SA Forum is an invited essay from experts on topical issues in science and technology.

There's one downside to 3-D printing: it can do so much. Additive manufacturing (AM), as it's also known, has immense potential not only for streamlining industrial processes but also for producing objects that would be outright impossible to make with traditional methods. Nevertheless, that's precisely the problem: as the technology develops, it creates new opportunities for intellectual property (IP) pirates and counterfeiters, not to mention the makers of contraband goods like plastic firearms. The challenge for policy makers is to keep up with AM's new capabilities and to choose policies that protect our citizenry without compromising innovation.

For anyone with fundamental computer skills and the right equipment— hardware that is getting cheaper and more widely available every day—AM can be straightforward. You start by scanning, drawing or simply buying a computerized rendition of whatever it is that you intend to build. You then take that virtual model and tell your computer to slice it into digitized cross sections. Those data sets will be the instructions for turning your design into tangible reality. Load up your printer with the necessary raw material—be it plastic gel, metal powder or living cells—and then stand back while the machine does the job of accreting your desired object, layer upon layer upon layer, until the program ends and you have your components ready for assembly or a completed product.

Confronted by such technological leaps, legitimate businesses can only struggle to protect their rights. With a high-resolution laser scanner and a good enough AM system, a product counterfeiter could potentially replicate all sorts of luxury items. According to the International Chamber of Commerce, counterfeit goods currently account for between 5 and 7 percent of total world trade—in other words, an estimated $600 billion a year. And this is even as 3-D printing remains in its infancy.

Countermeasures are in development. One intriguing idea comes from researchers at Virginia Tech. They have suggested that counterfeiters could be thwarted by using AM to embed invisible but detectable nanomaterials as high-tech signatures in coveted goods. All the same, detecting counterfeits is likely to be a snap compared with stopping patent infringement. You can spend years establishing your exclusive right to an invention in the U.S., where the protection system dates back to the days of buggy whips and blacksmiths. In the process, you will have to publish instructions that would enable other individuals to duplicate your work—and when it's done, you should be prepared to devote significant legal resources to enforcing your claim. Meanwhile AM has swept away many of the obstacles that once deterred cheaters. For one thing, 3-D printing saves would-be copycats the time and expense they once needed in order to obtain molds for parts and to set up complicated assembly lines. Even if a court ultimately rules against the imitators, their manufacturing expenses will have been minimal.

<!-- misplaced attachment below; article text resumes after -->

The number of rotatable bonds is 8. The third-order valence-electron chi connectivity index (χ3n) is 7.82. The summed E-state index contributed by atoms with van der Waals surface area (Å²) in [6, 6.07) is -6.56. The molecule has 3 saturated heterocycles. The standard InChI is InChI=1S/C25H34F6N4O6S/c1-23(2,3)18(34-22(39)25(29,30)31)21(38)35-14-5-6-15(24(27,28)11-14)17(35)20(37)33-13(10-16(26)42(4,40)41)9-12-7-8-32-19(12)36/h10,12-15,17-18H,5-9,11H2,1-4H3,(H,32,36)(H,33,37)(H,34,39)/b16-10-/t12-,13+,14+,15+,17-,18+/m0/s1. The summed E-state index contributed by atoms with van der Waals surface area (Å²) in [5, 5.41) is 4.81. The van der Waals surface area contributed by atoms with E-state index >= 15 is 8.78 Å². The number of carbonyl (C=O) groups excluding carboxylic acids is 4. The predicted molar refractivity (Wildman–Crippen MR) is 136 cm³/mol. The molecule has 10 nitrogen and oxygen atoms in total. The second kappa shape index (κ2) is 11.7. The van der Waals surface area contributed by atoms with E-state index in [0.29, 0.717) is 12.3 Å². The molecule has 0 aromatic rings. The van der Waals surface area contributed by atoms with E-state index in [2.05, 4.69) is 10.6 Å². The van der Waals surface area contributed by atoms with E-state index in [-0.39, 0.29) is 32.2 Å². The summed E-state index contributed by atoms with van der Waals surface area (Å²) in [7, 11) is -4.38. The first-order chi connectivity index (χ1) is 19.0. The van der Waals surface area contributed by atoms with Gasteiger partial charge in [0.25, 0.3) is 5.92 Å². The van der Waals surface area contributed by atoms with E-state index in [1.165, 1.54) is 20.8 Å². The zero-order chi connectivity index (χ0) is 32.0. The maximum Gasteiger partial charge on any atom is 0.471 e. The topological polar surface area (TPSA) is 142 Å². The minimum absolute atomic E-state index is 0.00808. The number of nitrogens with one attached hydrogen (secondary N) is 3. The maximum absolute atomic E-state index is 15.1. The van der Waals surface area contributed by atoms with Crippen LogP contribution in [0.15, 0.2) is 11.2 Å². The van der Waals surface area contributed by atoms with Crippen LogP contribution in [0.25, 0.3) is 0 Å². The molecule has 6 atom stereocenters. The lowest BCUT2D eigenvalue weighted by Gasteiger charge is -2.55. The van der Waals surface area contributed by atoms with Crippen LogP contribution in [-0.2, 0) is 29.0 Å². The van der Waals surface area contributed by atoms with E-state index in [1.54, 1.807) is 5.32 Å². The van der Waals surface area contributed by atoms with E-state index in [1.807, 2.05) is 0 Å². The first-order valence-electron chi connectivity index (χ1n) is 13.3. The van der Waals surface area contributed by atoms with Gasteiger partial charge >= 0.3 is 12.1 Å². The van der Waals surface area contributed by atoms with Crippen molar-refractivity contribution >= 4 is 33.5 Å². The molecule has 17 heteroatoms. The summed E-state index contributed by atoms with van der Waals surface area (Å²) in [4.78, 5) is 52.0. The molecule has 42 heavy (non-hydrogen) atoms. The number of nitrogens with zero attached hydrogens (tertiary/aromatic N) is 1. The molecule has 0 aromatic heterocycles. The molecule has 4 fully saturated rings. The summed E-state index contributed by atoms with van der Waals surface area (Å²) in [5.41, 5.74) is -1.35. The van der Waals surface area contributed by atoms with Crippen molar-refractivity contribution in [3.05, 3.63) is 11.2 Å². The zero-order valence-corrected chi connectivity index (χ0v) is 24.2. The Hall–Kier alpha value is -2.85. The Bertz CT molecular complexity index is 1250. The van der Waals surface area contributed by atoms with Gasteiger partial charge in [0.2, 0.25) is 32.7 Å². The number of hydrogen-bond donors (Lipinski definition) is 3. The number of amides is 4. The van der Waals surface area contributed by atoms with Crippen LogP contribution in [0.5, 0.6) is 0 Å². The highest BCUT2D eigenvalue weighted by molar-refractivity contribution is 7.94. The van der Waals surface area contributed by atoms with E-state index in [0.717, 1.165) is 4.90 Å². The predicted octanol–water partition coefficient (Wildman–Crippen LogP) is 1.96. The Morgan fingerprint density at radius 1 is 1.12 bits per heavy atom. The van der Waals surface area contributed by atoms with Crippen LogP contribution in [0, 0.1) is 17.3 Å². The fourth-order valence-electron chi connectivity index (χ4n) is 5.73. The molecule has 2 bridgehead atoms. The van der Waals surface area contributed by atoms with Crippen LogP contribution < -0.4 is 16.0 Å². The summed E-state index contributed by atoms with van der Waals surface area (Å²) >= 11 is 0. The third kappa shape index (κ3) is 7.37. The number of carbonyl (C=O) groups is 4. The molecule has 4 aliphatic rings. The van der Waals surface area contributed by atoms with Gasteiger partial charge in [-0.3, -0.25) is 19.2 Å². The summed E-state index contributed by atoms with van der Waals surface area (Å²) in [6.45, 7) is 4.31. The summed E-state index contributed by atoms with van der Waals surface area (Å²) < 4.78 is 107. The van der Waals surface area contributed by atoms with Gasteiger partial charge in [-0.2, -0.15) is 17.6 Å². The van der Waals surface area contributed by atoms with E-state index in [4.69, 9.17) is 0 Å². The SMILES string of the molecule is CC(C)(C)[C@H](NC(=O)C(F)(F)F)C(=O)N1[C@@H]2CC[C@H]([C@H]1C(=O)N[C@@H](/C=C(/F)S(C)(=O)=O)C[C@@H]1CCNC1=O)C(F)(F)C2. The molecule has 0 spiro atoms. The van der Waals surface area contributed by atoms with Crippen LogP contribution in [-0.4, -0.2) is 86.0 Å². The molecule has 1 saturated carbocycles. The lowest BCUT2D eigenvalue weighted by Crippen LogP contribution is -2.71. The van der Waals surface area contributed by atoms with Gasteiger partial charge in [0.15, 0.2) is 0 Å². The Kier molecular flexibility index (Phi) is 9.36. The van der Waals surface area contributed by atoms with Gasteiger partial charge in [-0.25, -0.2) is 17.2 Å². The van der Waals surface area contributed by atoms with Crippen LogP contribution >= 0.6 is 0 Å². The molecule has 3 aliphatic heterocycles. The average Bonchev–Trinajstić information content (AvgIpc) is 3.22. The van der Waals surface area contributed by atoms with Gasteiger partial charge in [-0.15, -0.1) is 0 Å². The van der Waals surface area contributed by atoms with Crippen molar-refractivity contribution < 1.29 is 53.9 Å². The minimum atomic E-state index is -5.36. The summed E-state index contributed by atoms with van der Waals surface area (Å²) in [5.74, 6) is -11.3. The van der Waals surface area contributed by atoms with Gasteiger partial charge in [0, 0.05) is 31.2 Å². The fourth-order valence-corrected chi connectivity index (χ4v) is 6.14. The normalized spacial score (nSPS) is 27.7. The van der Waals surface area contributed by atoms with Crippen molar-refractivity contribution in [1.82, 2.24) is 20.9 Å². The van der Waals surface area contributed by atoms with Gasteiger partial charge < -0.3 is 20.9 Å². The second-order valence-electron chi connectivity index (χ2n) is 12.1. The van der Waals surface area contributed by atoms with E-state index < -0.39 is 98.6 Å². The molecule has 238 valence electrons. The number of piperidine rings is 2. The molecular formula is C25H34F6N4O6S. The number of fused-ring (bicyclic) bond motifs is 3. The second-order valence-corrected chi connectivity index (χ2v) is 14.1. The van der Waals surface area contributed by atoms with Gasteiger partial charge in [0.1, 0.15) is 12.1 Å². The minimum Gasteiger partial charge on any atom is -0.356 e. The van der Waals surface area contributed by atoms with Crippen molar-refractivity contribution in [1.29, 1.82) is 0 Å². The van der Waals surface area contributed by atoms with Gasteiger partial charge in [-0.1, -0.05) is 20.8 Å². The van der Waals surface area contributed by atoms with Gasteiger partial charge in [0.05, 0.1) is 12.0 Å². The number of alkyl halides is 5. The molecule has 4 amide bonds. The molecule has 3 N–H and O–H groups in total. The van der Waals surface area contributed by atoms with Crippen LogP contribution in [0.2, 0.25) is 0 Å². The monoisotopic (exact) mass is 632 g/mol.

Inventors and legitimate makers need better ways to stake out their IP. Patents, trademarks, service marks and copyrights can still be useful, to be sure, but sheer necessity has forced businesses to devise their own private defenses, using contractual agreements of all sorts—employment, noncompetition, nondisclosure, joint development, and every conceivable combination and permutation thereof. These arrangements often provide more effective safeguards at lower prices than legal registration—and in many cases, they are the only IP coverage an invention will have for many years of its life.

The U.S. Patent and Trademark Office might do well to reexamine its current procedures for protecting inventions. Especially in light of AM's new potential for disruption, there's certainly a case to be made for the "utility model," an alternative system that currently upholds IP rights across much of the industrialized world. Registration for a utility patent is much quicker and cheaper than in the U.S. because the utility model generally sets a lower bar for applicants and gives protection for a shorter period. The IP title is searched only if the claim is litigated. The utility model allows a qualified titleholder to file for conversion to traditional patent protection.

Can the utility model be adapted to fit the U.S.'s needs? It's an open question, but it's worth considering while the tools at the pirates' disposal grow ever more powerful.